In fact, most Americans are not that interested in living to extreme
old age, said the survey
by ABC News. It said 65 percent of those who responded wouldn't
want to live to be 120 years old, even if they could. Seventy-three
percent of Americans polled said they would not be willing to eat
one-third fewer calories a day if it meant they would live longer."
In June I
received a Why Vegan at an event in Minneapolis. I wish
I could thank the man who gave it to me! It was 97 degrees that
day, and he stood in the hot sun handing them out. I was so moved
by it that it has inspired me to turn the corner and become vegan.
The booklet cleared up a LOT of things for me, to say the least!
It's very powerful. So, I'm hoping to get my feet wet and make
my first attempts at doing outreach. The man who gave me that booklet
opened my eyes, and now I would like to help others have open eyes
and be more aware and compassionate and to join.
ES, Mankato, MN, 9/1/02
I recently subscribed to Vegan Spam and
am enjoying it immensely. It is so nice to hear your grounded,
carefully thought-out approach to veganism. I agree our greatest
impact lies in diminishing / extinguishing the horrors of agribusiness.
ML, Brooktondale, NY, 8/31/02
Since I went vegan, I have convinced my
father and brother to go vegan. Your pamphlet was central to this
– a very cogent argument for my case.
AY, New Cumberland, PA, 8/30/02
I am indeed thankful to U and the organisation
for sending me literature on Vegetarian diets. My daughter, Dr
Richa Sawant, and my son-in-law. Mr Sudhanshu Bhushan are so impressed
with the matter and method of its presentation that the former
has resolved to turn a vegetarian. U may kindly count it as your
CS, India, 8/30/02
You friends are so "level-headed"
in your approach to veganism, and how we should spread the more
sane understanding to those who otherwise will think us ridiculous.
Thanks for all your efforts, and patience despite so many rude
A Review of Linda Majzlik’s A Vegan Taste
By Merry Orling
Everyone loves Italian food. I'm no exception. And I love it despite
the fact I've been eating it three times a day, every day, since
I moved from New York to Florence in 1966. The Italian, or Mediterranean,
diet is based on pasta, pizza, fresh-baked breads, legumes, and natural
variations of fresh, seasonal, locally grown produce. Italians eat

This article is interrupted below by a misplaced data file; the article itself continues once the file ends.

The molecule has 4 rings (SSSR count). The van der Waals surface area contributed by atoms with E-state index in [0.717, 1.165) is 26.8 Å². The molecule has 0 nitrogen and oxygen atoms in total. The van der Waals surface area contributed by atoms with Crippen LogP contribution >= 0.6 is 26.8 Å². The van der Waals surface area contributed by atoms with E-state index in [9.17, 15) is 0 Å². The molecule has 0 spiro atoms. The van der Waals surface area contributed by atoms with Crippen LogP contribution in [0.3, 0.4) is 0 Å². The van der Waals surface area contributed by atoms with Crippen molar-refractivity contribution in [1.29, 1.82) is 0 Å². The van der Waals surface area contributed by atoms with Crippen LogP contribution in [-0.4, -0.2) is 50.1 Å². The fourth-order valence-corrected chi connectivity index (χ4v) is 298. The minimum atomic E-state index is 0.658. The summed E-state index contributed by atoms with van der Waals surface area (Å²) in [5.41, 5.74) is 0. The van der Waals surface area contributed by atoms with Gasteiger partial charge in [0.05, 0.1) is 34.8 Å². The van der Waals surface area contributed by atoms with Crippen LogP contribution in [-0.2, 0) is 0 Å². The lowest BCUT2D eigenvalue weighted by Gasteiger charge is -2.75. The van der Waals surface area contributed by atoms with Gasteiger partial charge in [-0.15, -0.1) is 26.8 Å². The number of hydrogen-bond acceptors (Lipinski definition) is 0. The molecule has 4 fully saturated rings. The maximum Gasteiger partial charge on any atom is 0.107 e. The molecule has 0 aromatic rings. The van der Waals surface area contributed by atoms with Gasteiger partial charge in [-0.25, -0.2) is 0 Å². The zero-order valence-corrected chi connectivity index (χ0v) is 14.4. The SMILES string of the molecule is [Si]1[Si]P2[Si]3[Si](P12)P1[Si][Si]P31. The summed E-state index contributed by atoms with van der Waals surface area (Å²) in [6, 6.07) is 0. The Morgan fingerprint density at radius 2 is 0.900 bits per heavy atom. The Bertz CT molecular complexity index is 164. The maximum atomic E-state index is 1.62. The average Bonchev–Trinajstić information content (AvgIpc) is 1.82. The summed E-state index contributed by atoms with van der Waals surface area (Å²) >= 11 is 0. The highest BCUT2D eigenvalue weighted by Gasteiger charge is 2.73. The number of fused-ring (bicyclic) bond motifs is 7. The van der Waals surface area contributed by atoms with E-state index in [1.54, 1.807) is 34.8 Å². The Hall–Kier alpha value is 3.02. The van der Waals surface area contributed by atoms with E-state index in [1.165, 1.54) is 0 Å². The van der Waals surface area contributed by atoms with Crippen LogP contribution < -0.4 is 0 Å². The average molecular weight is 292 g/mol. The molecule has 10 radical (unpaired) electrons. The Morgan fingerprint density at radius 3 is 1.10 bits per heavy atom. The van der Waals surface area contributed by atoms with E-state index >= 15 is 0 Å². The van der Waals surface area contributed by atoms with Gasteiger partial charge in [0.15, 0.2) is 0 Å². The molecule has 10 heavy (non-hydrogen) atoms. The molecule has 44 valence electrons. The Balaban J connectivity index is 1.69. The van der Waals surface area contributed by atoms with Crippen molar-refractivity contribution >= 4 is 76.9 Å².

fresh tomatoes in summer and canned tomatoes in winter. Those who
live in the Campania region in the south eat long plum tomatoes;
those who live in Tuscany in Central Italy, eat round, deeply grooved
fiorentini. Italians don't expect – or demand – strawberries in
January or oranges in August. They choose persimmons in fall and
peaches in summer over imported pineapples available all year round.
Every region has its own bread and pasta specialties. Italy, as you
can see, is a virtual vegan paradise.
Unfortunately, not everybody can hop over here to experience vegan
heaven. But just as you can experience Italian art through photos
and slides, you can experience Italian cuisine by preparing Italian
style meals in your own home. A newly published British cookbook
shows you how.
A Vegan Taste of Italy by Linda Majzlik contains over 100
recipes for Italian dishes ranging from antipasti to desserts. In
addition to the classical pasta and pizza dishes, there is an entire
section devoted to creative main courses such as broccoli- and spinach-stuffed
pancakes, savory nut balls with tomato and pepper sauce, and vegetable
and chickpea stew with soft polenta.
The recipes are clear and easy to follow. A glossary of ingredients
commonly used in Italian cooking (The Vegan Italian Storecupboard)
is especially useful. Another handy feature is the double listing
for ingredients. By indicating both British units (ounces, pounds)
and SI units (grams, kilos) in each recipe, the author saves us the
trouble of setting up computers in our kitchens just so we can figure
out how much olive oil goes into the recipe. Americans are forewarned:
Like My Fair Lady, they'll have to brush up their English: The author,
being British, uses courgettes for zucchini, pine kernels for pinenuts,
aubergines for eggplants, storecupboard for pantry, and so on.
I have only one celery stick to pick: The author recommends adding
vegan cheese ("parmesan," "mozzarella," "blue
cheese") to many dishes, especially pastas and risottos. This
is not necessary. Even in nonvegan Italian cooking, whether or not
one puts cheese in tomato- or vegetable-based sauces is a matter
of taste. Even before I went vegan when I would normally eat cheese,
I would never think of ruining the taste of a fresh-tomato sauce
with parmigiano. In sauces such as pesto, where cheese is traditional,
I'd suggest using brewer's [or nutritional] yeast which has a cheesy
flavor and consistency and, in addition, is a healthy source of protein
Admittedly, looking at a reproduction of Leonardo's Adoration of
the Magi isn't the same as standing in front of the painting in the
Uffizi Gallery. Nor is eating pesto made with imported basil the
same as eating pesto made with fresh-picked Ligurian basil. But try
a recipe from A Vegan Taste of Italy. It's as close as you
can get to the vero McCoyo.
Vegan Outreach is a 501(c)(3) nonprofit organization dedicated to reducing the suffering of farmed animals by promoting informed, ethical eating.
All donations are tax-deductible.
POB 30865, Tucson, AZ 85751-0865